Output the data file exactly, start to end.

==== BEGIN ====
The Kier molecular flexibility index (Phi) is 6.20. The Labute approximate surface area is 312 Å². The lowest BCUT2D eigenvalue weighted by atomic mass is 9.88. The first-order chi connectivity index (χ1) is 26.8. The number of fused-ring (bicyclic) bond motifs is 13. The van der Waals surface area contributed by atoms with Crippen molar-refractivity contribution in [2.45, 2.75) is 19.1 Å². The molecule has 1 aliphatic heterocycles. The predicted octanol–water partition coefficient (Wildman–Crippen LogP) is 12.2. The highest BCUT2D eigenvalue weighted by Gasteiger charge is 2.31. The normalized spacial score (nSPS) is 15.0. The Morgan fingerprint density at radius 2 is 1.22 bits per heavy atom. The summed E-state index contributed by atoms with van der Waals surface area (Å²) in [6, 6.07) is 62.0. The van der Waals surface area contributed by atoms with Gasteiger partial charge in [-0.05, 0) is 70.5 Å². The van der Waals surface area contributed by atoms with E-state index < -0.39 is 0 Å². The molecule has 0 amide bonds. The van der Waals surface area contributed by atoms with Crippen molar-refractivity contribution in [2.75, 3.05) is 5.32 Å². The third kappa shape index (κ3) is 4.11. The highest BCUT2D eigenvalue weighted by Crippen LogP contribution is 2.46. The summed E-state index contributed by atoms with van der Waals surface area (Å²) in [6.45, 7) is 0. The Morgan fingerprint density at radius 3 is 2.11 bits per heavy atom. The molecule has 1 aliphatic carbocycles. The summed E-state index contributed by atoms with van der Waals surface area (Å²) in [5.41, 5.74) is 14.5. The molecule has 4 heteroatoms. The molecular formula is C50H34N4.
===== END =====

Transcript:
The Kier molecular flexibility index (Phi) is 6.20. The Labute approximate surface area is 312 Å². The lowest BCUT2D eigenvalue weighted by atomic mass is 9.88. The first-order chi connectivity index (χ1) is 26.8. The number of fused-ring (bicyclic) bond motifs is 13. The van der Waals surface area contributed by atoms with Crippen molar-refractivity contribution in [2.45, 2.75) is 19.1 Å². The molecule has 1 aliphatic heterocycles. The predicted octanol–water partition coefficient (Wildman–Crippen LogP) is 12.2. The highest BCUT2D eigenvalue weighted by Gasteiger charge is 2.31. The normalized spacial score (nSPS) is 15.0. The Morgan fingerprint density at radius 2 is 1.22 bits per heavy atom. The summed E-state index contributed by atoms with van der Waals surface area (Å²) in [6, 6.07) is 62.0. The van der Waals surface area contributed by atoms with Gasteiger partial charge in [-0.05, 0) is 70.5 Å². The van der Waals surface area contributed by atoms with E-state index < -0.39 is 0 Å². The molecule has 0 amide bonds. The van der Waals surface area contributed by atoms with Crippen molar-refractivity contribution in [2.75, 3.05) is 5.32 Å². The third kappa shape index (κ3) is 4.11. The highest BCUT2D eigenvalue weighted by Crippen LogP contribution is 2.46. The summed E-state index contributed by atoms with van der Waals surface area (Å²) in [6.45, 7) is 0. The Morgan fingerprint density at radius 3 is 2.11 bits per heavy atom. The molecule has 1 aliphatic carbocycles. The summed E-state index contributed by atoms with van der Waals surface area (Å²) in [5.41, 5.74) is 14.5. The molecule has 4 heteroatoms. The molecular formula is C50H34N4.